By Daniel Neville, Eleanor Trese and Thereza Zephir
APR 10, 2020
Deep in the jungles and mountains of northern Myanmar, a team of researchers have made an interesting discovery. Encased in a small amber deposit was a skull, and surprisingly the preserved tongue, of a never before seen dinosaur. This new species, a small dinosaur about the size of a hummingbird, has been formally named the Oculudentavis khaungraae. The research team’s paper in Nature.com theorized that this creature roamed the earth around 99 million years ago in the Cretaceous period. In an interview with the Raider Review, Dr. Edward Stanley, Director of the Digital Discovery and Dissemination Laboratory at the Florida Museum of Natural History in Gainesville, Florida, said that the fossil was a very lucky find, explaining that fossilization “… tends to preserve large animals and it tends to preserve things in particular environments and that doesn’t include rainforests and forests in general. And, if you look at modern biodiversity most of the diversity is small and in forests, so we’re missing a huge amount of information about the lost worlds of the past. So it was super exciting to see the specimen, and preserved in three dimensions, and also [so] exquisitely preserved. It was a spectacular find.”
Although the dinosaur’s skull structure is similar to a bird’s, there are key differences that distinguish it from contemporary avian species. This new creature’s large eyes with overlapping membrane bones help to limit the amount of light in the eye, similar to that of a lizard’s eye structure. This provides evidence that the dinosaur lived in sunny environments. The presence of teeth in the mouth of the dinosaur, suggesting a diet of small insects, also helps to further make a distinction. Although some ancient birds did have teeth, this new species has far more teeth. The Nature.com report also shows many characteristics “… that differ from those of other birds, such as more-robust, fused bones, and proportionally enlarged sensory organs relative to the overall body size.” The team also claims that the bird “… could be much more closely related to dinosaurs, lying almost midway on the evolutionary tree between the Cretaceous birds and Archaeopteryx, the iconic winged dinosaur from the Jurassic.”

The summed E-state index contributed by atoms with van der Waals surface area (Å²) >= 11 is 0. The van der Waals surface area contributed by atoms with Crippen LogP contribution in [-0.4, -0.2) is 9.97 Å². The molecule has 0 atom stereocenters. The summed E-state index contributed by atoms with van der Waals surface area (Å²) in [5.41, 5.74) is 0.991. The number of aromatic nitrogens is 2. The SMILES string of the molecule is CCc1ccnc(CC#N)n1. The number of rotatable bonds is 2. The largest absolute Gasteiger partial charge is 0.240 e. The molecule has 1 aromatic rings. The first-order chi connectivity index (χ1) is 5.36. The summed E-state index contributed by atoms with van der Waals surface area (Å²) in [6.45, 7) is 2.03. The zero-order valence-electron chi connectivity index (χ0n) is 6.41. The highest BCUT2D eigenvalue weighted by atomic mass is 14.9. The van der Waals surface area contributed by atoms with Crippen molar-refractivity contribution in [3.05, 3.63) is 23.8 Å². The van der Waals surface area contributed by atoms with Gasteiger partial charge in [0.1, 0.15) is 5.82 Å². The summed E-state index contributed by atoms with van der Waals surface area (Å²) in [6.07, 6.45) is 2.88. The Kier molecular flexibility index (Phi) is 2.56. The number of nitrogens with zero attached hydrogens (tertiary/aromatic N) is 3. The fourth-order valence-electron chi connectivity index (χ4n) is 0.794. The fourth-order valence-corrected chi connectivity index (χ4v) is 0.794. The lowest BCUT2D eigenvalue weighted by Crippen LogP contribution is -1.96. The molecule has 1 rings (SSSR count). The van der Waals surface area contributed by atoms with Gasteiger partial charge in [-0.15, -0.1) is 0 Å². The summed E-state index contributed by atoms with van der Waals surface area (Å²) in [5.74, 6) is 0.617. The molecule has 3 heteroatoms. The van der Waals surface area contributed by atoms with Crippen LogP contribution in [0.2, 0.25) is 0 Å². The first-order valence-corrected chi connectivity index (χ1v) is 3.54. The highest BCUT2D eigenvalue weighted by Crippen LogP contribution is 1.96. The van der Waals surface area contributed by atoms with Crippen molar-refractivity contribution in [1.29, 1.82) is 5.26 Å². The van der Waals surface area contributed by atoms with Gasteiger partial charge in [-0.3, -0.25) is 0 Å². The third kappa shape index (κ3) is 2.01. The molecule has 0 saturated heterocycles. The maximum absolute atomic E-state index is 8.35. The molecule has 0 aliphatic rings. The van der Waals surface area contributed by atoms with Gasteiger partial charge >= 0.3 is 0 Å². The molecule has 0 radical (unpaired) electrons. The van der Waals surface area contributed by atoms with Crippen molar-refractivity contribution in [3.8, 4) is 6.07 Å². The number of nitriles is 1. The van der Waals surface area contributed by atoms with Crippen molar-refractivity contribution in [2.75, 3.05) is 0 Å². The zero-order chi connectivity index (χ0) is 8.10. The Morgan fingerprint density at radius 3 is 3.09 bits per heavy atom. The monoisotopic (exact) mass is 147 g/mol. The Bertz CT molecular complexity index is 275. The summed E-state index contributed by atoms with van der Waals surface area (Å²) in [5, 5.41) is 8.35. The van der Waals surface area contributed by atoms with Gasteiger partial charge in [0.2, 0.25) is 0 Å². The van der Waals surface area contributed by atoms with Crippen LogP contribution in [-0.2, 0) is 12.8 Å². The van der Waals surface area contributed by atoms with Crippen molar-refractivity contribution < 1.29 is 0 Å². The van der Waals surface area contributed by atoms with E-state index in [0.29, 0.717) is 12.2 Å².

For any scientist hoping for the possibility of DNA harvesting from the specimen, Dr. Stanely told the Raider Review “There’s no DNA sampling. That doesn’t last that long, so if you were to look into it you wouldn’t be able to produce Jurassic Park…”. When asked about the importance of the discovery, Dr. Stanely commented that it provides “… a little snapshot of a lost world… If it is a bird, or if it is a dinosaur-bird transitional creature… it’s early enough to show that early birds were… or could have been much much smaller than we previously thought… If it is in fact a bird… it would redefine how we view bird evolution. Its small size and its position in the world… and its position in time are very useful to piece [together] what’s going on early in the evolution of birds.” With this new discovery, researchers now have another link in the evolutionary chain from the large dinosaurs, to the now-much-smaller birds.